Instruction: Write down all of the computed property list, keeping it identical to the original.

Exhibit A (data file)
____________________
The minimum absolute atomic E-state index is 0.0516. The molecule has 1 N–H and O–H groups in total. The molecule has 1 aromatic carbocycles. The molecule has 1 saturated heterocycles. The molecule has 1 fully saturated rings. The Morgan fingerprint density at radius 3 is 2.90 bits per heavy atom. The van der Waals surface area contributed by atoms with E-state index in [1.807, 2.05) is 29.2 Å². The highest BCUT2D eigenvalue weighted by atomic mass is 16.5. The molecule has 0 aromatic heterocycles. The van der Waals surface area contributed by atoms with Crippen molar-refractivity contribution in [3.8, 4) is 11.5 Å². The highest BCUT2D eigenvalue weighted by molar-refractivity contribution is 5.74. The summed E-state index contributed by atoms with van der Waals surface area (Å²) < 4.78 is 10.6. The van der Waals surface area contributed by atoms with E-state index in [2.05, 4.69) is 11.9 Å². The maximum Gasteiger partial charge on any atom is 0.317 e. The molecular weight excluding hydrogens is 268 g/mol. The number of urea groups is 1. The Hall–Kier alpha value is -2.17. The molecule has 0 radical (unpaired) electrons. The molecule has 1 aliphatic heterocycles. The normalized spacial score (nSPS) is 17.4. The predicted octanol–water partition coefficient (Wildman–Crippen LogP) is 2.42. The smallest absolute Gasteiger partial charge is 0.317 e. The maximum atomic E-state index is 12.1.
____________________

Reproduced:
The minimum absolute atomic E-state index is 0.0516. The molecule has 1 N–H and O–H groups in total. The molecule has 1 aromatic carbocycles. The molecule has 1 saturated heterocycles. The molecule has 1 fully saturated rings. The Morgan fingerprint density at radius 3 is 2.90 bits per heavy atom. The van der Waals surface area contributed by atoms with E-state index in [1.807, 2.05) is 29.2 Å². The highest BCUT2D eigenvalue weighted by atomic mass is 16.5. The molecule has 0 aromatic heterocycles. The van der Waals surface area contributed by atoms with Crippen molar-refractivity contribution in [3.8, 4) is 11.5 Å². The highest BCUT2D eigenvalue weighted by molar-refractivity contribution is 5.74. The summed E-state index contributed by atoms with van der Waals surface area (Å²) < 4.78 is 10.6. The van der Waals surface area contributed by atoms with E-state index in [2.05, 4.69) is 11.9 Å². The maximum Gasteiger partial charge on any atom is 0.317 e. The molecular weight excluding hydrogens is 268 g/mol. The number of urea groups is 1. The Hall–Kier alpha value is -2.17. The molecule has 0 radical (unpaired) electrons. The molecule has 1 aliphatic heterocycles. The normalized spacial score (nSPS) is 17.4. The predicted octanol–water partition coefficient (Wildman–Crippen LogP) is 2.42. The smallest absolute Gasteiger partial charge is 0.317 e. The maximum atomic E-state index is 12.1.